The Most Common Dental Illness In Dogs and Cats

The most common dental illness in dogs and cats

Periodontosis is the most common dental illness in dogs and cats. In case your pet is three years old, there are likely to be early signs of periodontosis, which will worsen with age if effective preventive measures are not taken.

Early detection and treatment are crucial, as advanced periodontitis could cause severe problems and pain in your pet. Periodontal disease does not only affect the mouth of your pet.

Proper Dog Dental Cleaning

Other health problems related to periodontitis include changes to the kidney, liver and heart muscle. Brushing your teeth daily promotes oral health and avoids potentially costly operations.

Dogs and cats’ teeth should also include additional stroking on the palate / lingual surface – inside – of the teeth. The accumulation of plaque and tartar may also be prevented by feeding your pet a special diet or weight loss plan specifically designed to keep up oral health.

Pet Plaque and Tartar Control

The palate / lingual surfaces must not be cleaned in VOHC studies, as this standardized test model would risk unintentional strokes on the buccal surface of the teeth.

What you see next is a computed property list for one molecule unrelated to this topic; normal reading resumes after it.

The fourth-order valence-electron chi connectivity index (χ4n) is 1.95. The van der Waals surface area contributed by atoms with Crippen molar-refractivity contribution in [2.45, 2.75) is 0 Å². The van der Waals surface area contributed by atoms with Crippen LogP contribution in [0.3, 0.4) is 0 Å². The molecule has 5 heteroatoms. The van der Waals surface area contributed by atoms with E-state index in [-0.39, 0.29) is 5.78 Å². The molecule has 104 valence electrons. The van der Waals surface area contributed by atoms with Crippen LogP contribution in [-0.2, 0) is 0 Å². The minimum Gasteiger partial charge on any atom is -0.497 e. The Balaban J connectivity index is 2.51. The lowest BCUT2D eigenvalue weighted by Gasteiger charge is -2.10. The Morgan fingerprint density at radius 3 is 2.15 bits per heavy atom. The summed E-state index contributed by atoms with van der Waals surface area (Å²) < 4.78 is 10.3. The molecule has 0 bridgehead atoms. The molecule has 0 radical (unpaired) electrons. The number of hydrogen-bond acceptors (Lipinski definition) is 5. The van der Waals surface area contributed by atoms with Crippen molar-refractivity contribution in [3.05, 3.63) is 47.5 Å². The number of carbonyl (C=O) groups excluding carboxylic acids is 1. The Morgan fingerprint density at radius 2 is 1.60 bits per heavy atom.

It starts with the hardening of plaque to tartar. Tartar above the gums is often straightforward to detect and remove, but plaque and tartar below the gums are harmful and prepare the ground for an infection.

This will promote damage to the jawbone and tissue that connects the tooth to the jawbone. Periodontal disease is graded on a scale of 0 (regular) to 4 (extreme).

The Routine and Right Brush

As usual with companion animals, all teeth (and ideally all surfaces of all teeth) should be brushed daily. There’s even special toothpaste for pets that tastes like beef, chicken, fish and peanut butter. (Note: Never use human toothpaste, which may contain ingredients including xylitol, which is poisonous to animals.)

Early detection of your pet’s dental disease is crucial. If left untreated, it causes chronic pain and inflammation. To prevent dental diseases before they adversely affect your pet’s quality of life, VOHC recommends any brushing activity, used regularly, which is healthier than no brushing exercise.